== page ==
Government will systematically identify, for key current and potential export products, any technical barriers and put in place measures to reduce or remove such barriers through strategic market access programmes, multilateral for a and seeking technical assistance as appropriate.
Government will actively participate in international standards setting to influence future standards so that such standards do not become barriers to Ghana’s exports. This will also provide early warning to exporters in Ghana to enable them prepare and adjust to new standards.
Export finance facilities such as export credit, export insurance and export guarantees are essential to encourage producers to export and achieve the goal of export-led industrialisation.
To Ensure Availability of Affordable export Finance Facilities
1. Government will provide concessionary export finance facilities to the non-traditional export sector to increase access to, and lower the cost of finance for exports.
Enhancing Production Capacity for Domestic and Export Markets
Export-led and domestic market-led industrialisation depend primarily on developing supply capacity. It is therefore imperative for Ghana to develop sufficient and competitive production capacity to take advantage of market access opportunities. The Government wi 11 identify and target specific sectors for development on the basis of export potential, domestic market requirements, increased employment and income for disadvantaged groups such as women, rural communities and the poor.
Mobilising domestic and international resources for production, especially for value-added products, is essential to developing national supply capacity.
To encourage both domestic and foreign investment in productive sectors throughout Ghana. To increase the size and number of productive enterprises, especially those in value added sectors. To enable entrepreneurs with limited or no collateral, but who are low risk investors, to access formal credit for investment and working capital. Government will provide a macroeconomic environment conducive to productive investment, with price and exchange rate stability and low interest rates.
Government will actively encourage and promote both domestic and foreign investment through identification and promotion of strategic investment projects, especially those with export potential. Government will facilitate the provision of long term concessionary investment finance facilities to groups currently excluded from, or with limited access to, credit. This will include Micro, Small and Medium Enterprises (MSMEs), exporters, women and rural entrepreneurs and will ensure that the benefits of trade are not only enjoyed by the established and urban segments, but all segments of Ghanaian society.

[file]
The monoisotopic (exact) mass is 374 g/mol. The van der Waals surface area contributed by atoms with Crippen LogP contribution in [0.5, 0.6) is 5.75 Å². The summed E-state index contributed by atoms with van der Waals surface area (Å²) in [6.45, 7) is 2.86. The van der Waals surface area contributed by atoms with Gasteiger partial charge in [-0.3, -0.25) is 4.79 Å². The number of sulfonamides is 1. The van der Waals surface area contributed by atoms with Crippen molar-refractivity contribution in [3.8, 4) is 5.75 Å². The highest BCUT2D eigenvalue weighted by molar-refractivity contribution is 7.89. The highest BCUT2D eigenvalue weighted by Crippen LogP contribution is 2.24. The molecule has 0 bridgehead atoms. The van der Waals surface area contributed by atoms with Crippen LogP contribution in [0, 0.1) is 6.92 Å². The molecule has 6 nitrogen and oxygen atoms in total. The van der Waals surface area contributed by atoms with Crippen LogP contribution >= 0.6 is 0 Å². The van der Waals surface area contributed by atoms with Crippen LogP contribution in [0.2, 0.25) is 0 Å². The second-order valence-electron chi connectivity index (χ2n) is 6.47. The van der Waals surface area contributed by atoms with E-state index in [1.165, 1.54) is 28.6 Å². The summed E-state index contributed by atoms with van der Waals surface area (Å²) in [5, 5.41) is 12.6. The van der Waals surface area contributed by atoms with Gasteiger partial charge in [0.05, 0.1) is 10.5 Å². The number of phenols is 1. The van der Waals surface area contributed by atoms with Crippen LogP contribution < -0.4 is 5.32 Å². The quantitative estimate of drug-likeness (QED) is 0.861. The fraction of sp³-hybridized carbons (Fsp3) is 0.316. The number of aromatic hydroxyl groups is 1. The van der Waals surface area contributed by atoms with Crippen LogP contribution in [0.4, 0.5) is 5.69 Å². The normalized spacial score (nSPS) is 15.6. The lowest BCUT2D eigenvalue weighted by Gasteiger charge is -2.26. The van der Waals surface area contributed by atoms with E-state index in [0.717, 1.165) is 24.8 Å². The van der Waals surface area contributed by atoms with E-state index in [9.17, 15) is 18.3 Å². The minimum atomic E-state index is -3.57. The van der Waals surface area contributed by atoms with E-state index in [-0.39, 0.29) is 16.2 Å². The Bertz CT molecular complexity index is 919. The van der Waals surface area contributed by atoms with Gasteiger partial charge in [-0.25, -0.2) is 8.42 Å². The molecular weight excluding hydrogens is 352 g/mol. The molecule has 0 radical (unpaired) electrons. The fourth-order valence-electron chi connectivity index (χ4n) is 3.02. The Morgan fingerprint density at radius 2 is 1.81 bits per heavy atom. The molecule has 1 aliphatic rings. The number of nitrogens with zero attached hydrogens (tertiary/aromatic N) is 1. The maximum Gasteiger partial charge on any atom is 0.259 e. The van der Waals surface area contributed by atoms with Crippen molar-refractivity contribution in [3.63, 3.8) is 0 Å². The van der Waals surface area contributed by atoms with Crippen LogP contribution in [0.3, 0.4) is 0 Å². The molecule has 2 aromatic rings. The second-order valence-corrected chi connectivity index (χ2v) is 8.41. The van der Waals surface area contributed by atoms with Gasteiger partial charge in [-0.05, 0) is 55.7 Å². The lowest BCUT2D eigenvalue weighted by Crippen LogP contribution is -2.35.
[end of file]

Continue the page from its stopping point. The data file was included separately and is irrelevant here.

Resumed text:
Government will facilitate the provision of support to strategic productive sectors based on clear and transparent criteria. This will be private sector led with Government providing the necessary stimulus as required. Government will facilitate and support the establishment of credit reference agencies.
Inputs to Production
Policy Context: Access to competitively priced inputs to production is essential for developing supply capacity for both domestic and export markets. Domestic production of inputs at competitive world prices can be an important source of employment and growth.
- To improve competitiveness of products, and increase export potential.
- To encourage value-addition and increase employment and growth throughout the supply chain.
- To prevent enterprises with dominant market positions from colluding or fixing prices of inputs
- To the detriment of competitive production, thus limiting productive growth and exports.
Sectoral Development- Information and Communications Technology (ICT). Government will move towards the liberalisation of the petroleum, sector within the context of the National Energy Policy. As a last resort, Government will selectively intervene in farm gate prices of strategic products to stabilise prices for consumers and producers who are vulnerable. Government will encourage downstream processing to increase demand for primary production. Government will develop measures to promote all year round production to increase earnings and stabilise supply. Government will support and strengthen farmer based organisations to improve the bargaining position of producers and reduce the potential for exploitation.
Encouraging Domestic Trade
Considerable proportions of domestic trade are undertaken on an informal basis which limits the scope for growth, development and efficiency gains.
To bring traders into the formal sector, broaden the tax base and enable micro and small traders to access formal institutional support to expand their businesses.
Government will improve the speed and efficiency of business registration and licensing through computerisation and simplification of procedures. Government will introduce lower tax rates for micro and small traders so that taxation is not a disincentive to formalising business.